Airport purgatory

Spoke too soon. Landed early in New York only to be delayed on the tarmac while we waited for another plane to move and then delayed again while they tried to get the airbridge to connect to the plane. Minutes passed and my dreams of being able to jump off the plane, race through Customs and miraculously find a flight from JFK to Toronto straight away were fading. (I’d seen on the screen on the plane that there was a departing flight to Toronto from JFK that other people on my flight would be catching. Alas it was not to be.)

Customs was a dream to get through. The officer was pleasant and friendly, which was a welcome relief at what would have been 2am London time. I hadn’t slept on the flight so was nice and tired by this stage.

Because of the delay in getting off the plane, the luggage had all come through by the time we got to the baggage carousel and it had all been stacked next to the carousel. I looked up and down the luggage line but my bag wasn’t there. I was still hoping I could get an earlier flight but I was also watching the clock as the last shuttle bus to LaGuardia was supposed to be at 11pm and it was now about 10:30. With no luggage in sight, I asked if any more was due out (the carousel was still turning despite being devoid of baggage). They said no and directed me to baggage services.

I have never had my luggage go missing on a flight. It was always one of those things that happened to other people or in movies. I mean, how could they possibly lose a bag in this day and age? But it turns out they can quite happily lose luggage and in fact it seems to be so regular, at least for American Airlines, that the staff don’t even bat an eyelid when it happens. It even seems routine!

So I joined a queue of people who had all been on my flight (including the guy who had sat next to me), everyone in various states of distress, to ask where, oh where, had our luggage gone and, more importantly, when would we get it back.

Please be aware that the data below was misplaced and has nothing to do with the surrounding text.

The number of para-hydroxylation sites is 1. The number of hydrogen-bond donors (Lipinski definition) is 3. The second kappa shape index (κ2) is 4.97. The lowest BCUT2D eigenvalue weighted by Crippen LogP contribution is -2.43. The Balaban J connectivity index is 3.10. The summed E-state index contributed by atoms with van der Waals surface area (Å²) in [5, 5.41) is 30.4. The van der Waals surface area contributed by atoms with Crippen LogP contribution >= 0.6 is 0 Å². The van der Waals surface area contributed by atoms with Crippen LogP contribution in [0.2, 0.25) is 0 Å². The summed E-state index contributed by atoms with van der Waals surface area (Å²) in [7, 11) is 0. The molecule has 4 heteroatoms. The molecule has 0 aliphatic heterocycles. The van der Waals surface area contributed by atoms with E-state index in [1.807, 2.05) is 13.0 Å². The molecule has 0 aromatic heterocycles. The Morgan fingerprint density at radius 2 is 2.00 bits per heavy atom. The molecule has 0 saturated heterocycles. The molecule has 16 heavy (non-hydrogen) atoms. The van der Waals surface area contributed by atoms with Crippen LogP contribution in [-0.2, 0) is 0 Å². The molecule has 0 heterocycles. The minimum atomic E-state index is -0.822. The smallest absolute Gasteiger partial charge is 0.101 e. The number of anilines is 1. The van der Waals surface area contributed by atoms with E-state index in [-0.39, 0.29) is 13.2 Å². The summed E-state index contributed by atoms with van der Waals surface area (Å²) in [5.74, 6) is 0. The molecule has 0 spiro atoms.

Apparently mine will show up in Toronto. Somehow. Some day. The girl who told me this spoke so quietly I had to ask her to repeat everything. Hopefully she put it going through to the right city, and the right bag (never before have I been gladder that I kept the baggage receipt). Slightly frustrating that I wouldn’t have it with me, especially as I have to go to a different airport and I won’t arrive in Toronto until 8:30am. Maybe my bag will beat me there.

I left baggage “services”, found the shuttle service (it was now quarter to ten) and luckily there was going to be a shuttle at 11:15 to LaGuardia. I raced upstairs to check if there was an earlier flight to Toronto but the AA representative said there wasn’t. Though I’m not quite sure she understood my question, so wishy-washy was her answer. So I went back downstairs and waited for the shuttle.

Which was late.

When it arrived, it was a nice, air conditioned (it’s been 35 degrees in New York today) and with comfy seats. More like a people mover than a bus, which was pleasant. Sharing the ride was a young Russian guy, who has to fly to Denver then Dallas (or is it the other way around?) and two women whose US Airways flight came in late so they missed their connecting Delta flight.

When I climbed aboard the driver asked where I wanted to go. “LaGuardia,” I said. “Well, LaGuardia’s closed so which bit do you want to go to? A hotel?”


Thankfully he then said there was a 24 hour food hall in the airport which stayed open and I could sit in there. We arrived at La Guardia a lot quicker than I expected (was meant to take an hour) and sure enough, everything was shut tight except this food court. At least it’s inside, undercover and well heated.

The Russian guy came with me and we joined about twenty other people in various positions (some lying flat by the big windows – like us – with others sitting on chairs, leaning on tables, or even sleeping across the tables). Some sleeping, some watching things on the laptops. I think I managed to get a little bit of sleep. I was very glad I bought a jumper with me to lie on and an inflatable pillow. It’s still uncomfortable lying on a metal grate.

It’s now quarter past three and check-in will commence in another hour and forty-five minutes. I really need to pee but the restrooms are locked.

The other downside of not having my baggage is that I can’t put the two bottles of Pimm’s in it. I think what I’ll have to do is take the important stuff out of my backpack and stuff the bottles in there, then check that. Who knows how safe that will be, with no locks to keep the zip closed?

I just have to think that in five hours I will be back in Toronto. OH MY GOD! FIVE HOURS!!!

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